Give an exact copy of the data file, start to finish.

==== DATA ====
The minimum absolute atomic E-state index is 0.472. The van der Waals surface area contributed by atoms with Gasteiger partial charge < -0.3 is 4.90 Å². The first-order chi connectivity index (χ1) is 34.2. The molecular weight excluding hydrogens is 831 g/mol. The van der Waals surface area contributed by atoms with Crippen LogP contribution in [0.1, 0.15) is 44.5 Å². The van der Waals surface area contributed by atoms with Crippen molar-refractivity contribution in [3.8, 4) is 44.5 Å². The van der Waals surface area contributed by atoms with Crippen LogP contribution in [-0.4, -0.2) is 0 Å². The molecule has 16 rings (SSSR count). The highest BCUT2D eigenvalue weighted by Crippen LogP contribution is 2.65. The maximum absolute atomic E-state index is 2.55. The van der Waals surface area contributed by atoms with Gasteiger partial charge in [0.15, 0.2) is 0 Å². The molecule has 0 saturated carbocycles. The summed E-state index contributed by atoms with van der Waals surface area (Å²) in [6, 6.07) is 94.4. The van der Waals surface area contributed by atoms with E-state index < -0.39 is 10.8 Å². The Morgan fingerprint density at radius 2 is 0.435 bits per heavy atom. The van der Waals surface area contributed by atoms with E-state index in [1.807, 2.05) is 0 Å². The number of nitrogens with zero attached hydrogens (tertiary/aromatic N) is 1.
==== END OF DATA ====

The minimum absolute atomic E-state index is 0.472. The van der Waals surface area contributed by atoms with Gasteiger partial charge < -0.3 is 4.90 Å². The first-order chi connectivity index (χ1) is 34.2. The molecular weight excluding hydrogens is 831 g/mol. The van der Waals surface area contributed by atoms with Crippen LogP contribution in [0.1, 0.15) is 44.5 Å². The van der Waals surface area contributed by atoms with Crippen molar-refractivity contribution in [3.8, 4) is 44.5 Å². The van der Waals surface area contributed by atoms with Crippen LogP contribution in [-0.4, -0.2) is 0 Å². The molecule has 16 rings (SSSR count). The highest BCUT2D eigenvalue weighted by Crippen LogP contribution is 2.65. The maximum absolute atomic E-state index is 2.55. The van der Waals surface area contributed by atoms with Gasteiger partial charge in [0.15, 0.2) is 0 Å². The molecule has 0 saturated carbocycles. The summed E-state index contributed by atoms with van der Waals surface area (Å²) in [6, 6.07) is 94.4. The van der Waals surface area contributed by atoms with E-state index < -0.39 is 10.8 Å². The Morgan fingerprint density at radius 2 is 0.435 bits per heavy atom. The van der Waals surface area contributed by atoms with E-state index in [1.807, 2.05) is 0 Å². The number of nitrogens with zero attached hydrogens (tertiary/aromatic N) is 1.